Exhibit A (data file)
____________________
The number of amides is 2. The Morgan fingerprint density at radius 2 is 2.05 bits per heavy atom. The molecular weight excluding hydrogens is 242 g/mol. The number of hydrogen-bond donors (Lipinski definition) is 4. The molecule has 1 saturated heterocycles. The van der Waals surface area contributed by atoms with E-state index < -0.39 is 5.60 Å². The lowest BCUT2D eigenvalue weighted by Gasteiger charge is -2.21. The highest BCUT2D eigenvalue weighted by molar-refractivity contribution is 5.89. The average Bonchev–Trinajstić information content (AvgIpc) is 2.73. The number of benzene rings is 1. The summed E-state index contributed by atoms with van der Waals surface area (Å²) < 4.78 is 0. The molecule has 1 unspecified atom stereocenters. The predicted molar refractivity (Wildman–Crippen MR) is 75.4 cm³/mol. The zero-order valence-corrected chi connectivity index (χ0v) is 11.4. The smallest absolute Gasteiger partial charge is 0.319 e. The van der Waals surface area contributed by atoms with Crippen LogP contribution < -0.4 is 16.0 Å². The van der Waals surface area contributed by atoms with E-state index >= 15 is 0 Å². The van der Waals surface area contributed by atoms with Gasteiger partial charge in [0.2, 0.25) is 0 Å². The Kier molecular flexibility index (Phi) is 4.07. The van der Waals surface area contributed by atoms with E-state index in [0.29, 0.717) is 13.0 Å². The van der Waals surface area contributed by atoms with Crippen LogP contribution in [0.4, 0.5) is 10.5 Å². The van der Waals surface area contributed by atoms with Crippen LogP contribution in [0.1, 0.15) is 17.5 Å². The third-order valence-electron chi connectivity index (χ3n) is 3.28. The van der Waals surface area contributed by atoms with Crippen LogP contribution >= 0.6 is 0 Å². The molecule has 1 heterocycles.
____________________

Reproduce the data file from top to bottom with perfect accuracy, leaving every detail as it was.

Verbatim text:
The number of amides is 2. The Morgan fingerprint density at radius 2 is 2.05 bits per heavy atom. The molecular weight excluding hydrogens is 242 g/mol. The number of hydrogen-bond donors (Lipinski definition) is 4. The molecule has 1 saturated heterocycles. The van der Waals surface area contributed by atoms with E-state index < -0.39 is 5.60 Å². The lowest BCUT2D eigenvalue weighted by Gasteiger charge is -2.21. The highest BCUT2D eigenvalue weighted by molar-refractivity contribution is 5.89. The average Bonchev–Trinajstić information content (AvgIpc) is 2.73. The number of benzene rings is 1. The summed E-state index contributed by atoms with van der Waals surface area (Å²) < 4.78 is 0. The molecule has 1 unspecified atom stereocenters. The predicted molar refractivity (Wildman–Crippen MR) is 75.4 cm³/mol. The zero-order valence-corrected chi connectivity index (χ0v) is 11.4. The smallest absolute Gasteiger partial charge is 0.319 e. The van der Waals surface area contributed by atoms with Crippen LogP contribution < -0.4 is 16.0 Å². The van der Waals surface area contributed by atoms with E-state index >= 15 is 0 Å². The van der Waals surface area contributed by atoms with Gasteiger partial charge in [0.2, 0.25) is 0 Å². The Kier molecular flexibility index (Phi) is 4.07. The van der Waals surface area contributed by atoms with E-state index in [0.29, 0.717) is 13.0 Å². The van der Waals surface area contributed by atoms with Crippen LogP contribution in [0.4, 0.5) is 10.5 Å². The van der Waals surface area contributed by atoms with Crippen LogP contribution in [0.1, 0.15) is 17.5 Å². The third-order valence-electron chi connectivity index (χ3n) is 3.28. The van der Waals surface area contributed by atoms with Crippen LogP contribution >= 0.6 is 0 Å². The molecule has 1 heterocycles.